All of these wheels are subjected to nonholonomic constraints to prevent wheel lateral slipping. This can disrupt the control of the vehicle and must be avoided. By contrast, the omnidirectional wheels only provide traction, but they are not affected by the nonholonomic constraints. In fact, the omni-wheels are equipped with rollers to enable the lateral slipping.

The Unibot AGV [4] is a mixture of tricycle and differential. The traction head is a differential robot; meanwhile, the body is linked with the traction unit by an axle, and it performs as a tricycle. The wheels of the body do not provide traction but support the weight of the vehicle and allow the body to follow the traction head.

As said before, the driving system includes the dynamics and the kinematics of the AGV motion. Therefore, in this section, both the kinematic and dynamic models of the hybrid tricycle-differential AGV are developed. To do it, the kinematic equations of the individual traction tricycle and differential units are combined in a novel way as the hybrid tricycle-differential AGV has not been previously studied in the literature. In addition, the dynamic model of the vehicle has been developed by the authors using the Newton–Euler fundamental equations of the translational and rotational dynamics.

Figure 4 represents the mechanical components of this AGV and the coordinate system (traction head, green square and AGV body, blue rectangle). The center of the wheels of the traction head in the inertial coordinate system is represented by , and the position of the center of the wheels of the body is , both in m. In this inertial frame, the attitude of the body is (rad) and the attitude of the head is (rad); the angle between the body and the head is (rad). is the distance between and in m, and is the distance between the wheels of the traction unit in m.

The equations of the traction head are given by the kinematic model of a differential robot [20]. That is,

On the other hand, the motion of the body follows the equations of a tricycle:where is the longitudinal velocity of the steering drive (m/s), i.e., the traction head speed. These equations (1) and (2) are linked by the following expressions:where and are the mechanical limits of the angle of the traction head (rad). These mechanical limits are set to avoid damage in the wires between the body and the traction head.

Besides, in order to prevent sliding in the wheels, the following constraints must be met, equation (4) for the rear wheels and equation (5) for the front wheels:with is the distance between the center of the traction head and the rear axle.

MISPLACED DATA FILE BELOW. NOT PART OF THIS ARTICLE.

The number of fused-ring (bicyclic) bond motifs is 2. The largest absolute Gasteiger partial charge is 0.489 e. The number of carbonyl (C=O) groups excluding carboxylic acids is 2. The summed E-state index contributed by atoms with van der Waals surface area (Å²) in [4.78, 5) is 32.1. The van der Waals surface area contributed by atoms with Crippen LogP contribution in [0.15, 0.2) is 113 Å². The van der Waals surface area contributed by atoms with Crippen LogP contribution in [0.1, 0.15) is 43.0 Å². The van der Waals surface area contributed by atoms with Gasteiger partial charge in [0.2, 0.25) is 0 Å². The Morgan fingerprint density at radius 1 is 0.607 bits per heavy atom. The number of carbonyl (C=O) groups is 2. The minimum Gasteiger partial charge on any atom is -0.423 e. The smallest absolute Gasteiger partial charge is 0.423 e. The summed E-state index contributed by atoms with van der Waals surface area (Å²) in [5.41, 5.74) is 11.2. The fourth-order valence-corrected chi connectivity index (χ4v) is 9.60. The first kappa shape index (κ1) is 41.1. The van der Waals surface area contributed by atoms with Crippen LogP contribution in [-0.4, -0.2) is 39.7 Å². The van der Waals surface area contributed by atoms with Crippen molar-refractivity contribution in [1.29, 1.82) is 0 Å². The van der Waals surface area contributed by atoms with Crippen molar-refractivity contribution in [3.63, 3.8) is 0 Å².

By the translational and rotational Newton–Euler dynamic equations, the following expressions that represent the forces and momentums are obtained:where (kg) is the total mass of the system, that is, the mass of the AGV, (kg), plus the mass of the load, (kg); the radius of the wheels in the traction unit is (m); is the rotational inertia of the traction unit (kg m2); and are the angular accelerations of the right and left wheel of the traction unit (rad/s2), respectively; and are the effective torques in the right and left wheel of the traction unit (Nm); is the translational friction force (N); is the friction torque (Nm); is the density of the air (Kg/m3); is the front surface of the air (m2); is the aerodynamic coefficient; is the rolling coefficient; is the acceleration of the gravity; and are the viscous and static friction coefficients in the traction unit (Nm and Nms/rad); and are the viscous and static friction coefficients in the wheels (Nm and Nms/rad); and are the torques produced by the motors (Nm); and is the sign function. The effect of the inertia of the wheels has been neglected. It has been supposed that the AGV is working in an indoor environment, and the wind speed is zero.

Moreover, in the simulations, the slippage has been considered. The slippage happens when the traction force exceeds the surface friction force. The traction forces in the front wheels are given by and . Therefore, to avoid the slippage, the following constraints must be fulfilled:where is the friction coefficient. The number 4 that appears in the denominator means that the weight of the AGV is equally distributed into the four wheels.

4.2. Safety System